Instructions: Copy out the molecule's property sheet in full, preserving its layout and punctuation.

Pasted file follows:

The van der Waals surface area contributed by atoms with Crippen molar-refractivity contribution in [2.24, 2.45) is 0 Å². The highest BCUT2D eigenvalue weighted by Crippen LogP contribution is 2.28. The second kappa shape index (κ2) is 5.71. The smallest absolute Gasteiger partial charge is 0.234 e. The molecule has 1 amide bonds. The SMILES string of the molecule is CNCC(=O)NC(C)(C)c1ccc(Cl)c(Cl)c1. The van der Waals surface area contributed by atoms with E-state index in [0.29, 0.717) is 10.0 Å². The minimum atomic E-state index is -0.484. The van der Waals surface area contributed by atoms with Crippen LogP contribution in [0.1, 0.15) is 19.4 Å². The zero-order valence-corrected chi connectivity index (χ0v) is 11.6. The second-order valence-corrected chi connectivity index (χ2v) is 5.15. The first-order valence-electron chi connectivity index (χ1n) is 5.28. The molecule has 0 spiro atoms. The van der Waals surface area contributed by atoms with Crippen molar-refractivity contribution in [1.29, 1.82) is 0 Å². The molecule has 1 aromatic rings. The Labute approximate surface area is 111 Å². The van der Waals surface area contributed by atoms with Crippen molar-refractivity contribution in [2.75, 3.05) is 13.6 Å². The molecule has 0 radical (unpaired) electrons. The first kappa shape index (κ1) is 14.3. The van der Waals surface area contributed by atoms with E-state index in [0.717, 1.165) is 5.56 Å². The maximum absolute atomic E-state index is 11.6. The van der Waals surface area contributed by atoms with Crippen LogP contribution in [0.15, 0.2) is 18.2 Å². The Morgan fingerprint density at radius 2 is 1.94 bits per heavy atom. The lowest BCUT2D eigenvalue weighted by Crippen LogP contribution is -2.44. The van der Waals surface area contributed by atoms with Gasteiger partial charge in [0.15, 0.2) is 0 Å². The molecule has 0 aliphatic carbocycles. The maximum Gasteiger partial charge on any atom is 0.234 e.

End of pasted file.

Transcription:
The van der Waals surface area contributed by atoms with Crippen molar-refractivity contribution in [2.24, 2.45) is 0 Å². The highest BCUT2D eigenvalue weighted by Crippen LogP contribution is 2.28. The second kappa shape index (κ2) is 5.71. The smallest absolute Gasteiger partial charge is 0.234 e. The molecule has 1 amide bonds. The SMILES string of the molecule is CNCC(=O)NC(C)(C)c1ccc(Cl)c(Cl)c1. The van der Waals surface area contributed by atoms with E-state index in [0.29, 0.717) is 10.0 Å². The minimum atomic E-state index is -0.484. The van der Waals surface area contributed by atoms with Crippen LogP contribution in [0.1, 0.15) is 19.4 Å². The zero-order valence-corrected chi connectivity index (χ0v) is 11.6. The second-order valence-corrected chi connectivity index (χ2v) is 5.15. The first-order valence-electron chi connectivity index (χ1n) is 5.28. The molecule has 0 spiro atoms. The van der Waals surface area contributed by atoms with Crippen molar-refractivity contribution in [1.29, 1.82) is 0 Å². The molecule has 1 aromatic rings. The Labute approximate surface area is 111 Å². The van der Waals surface area contributed by atoms with Crippen molar-refractivity contribution in [2.75, 3.05) is 13.6 Å². The molecule has 0 radical (unpaired) electrons. The first kappa shape index (κ1) is 14.3. The van der Waals surface area contributed by atoms with E-state index in [0.717, 1.165) is 5.56 Å². The maximum absolute atomic E-state index is 11.6. The van der Waals surface area contributed by atoms with Crippen LogP contribution in [0.15, 0.2) is 18.2 Å². The Morgan fingerprint density at radius 2 is 1.94 bits per heavy atom. The lowest BCUT2D eigenvalue weighted by Crippen LogP contribution is -2.44. The van der Waals surface area contributed by atoms with Gasteiger partial charge in [0.15, 0.2) is 0 Å². The molecule has 0 aliphatic carbocycles. The maximum Gasteiger partial charge on any atom is 0.234 e.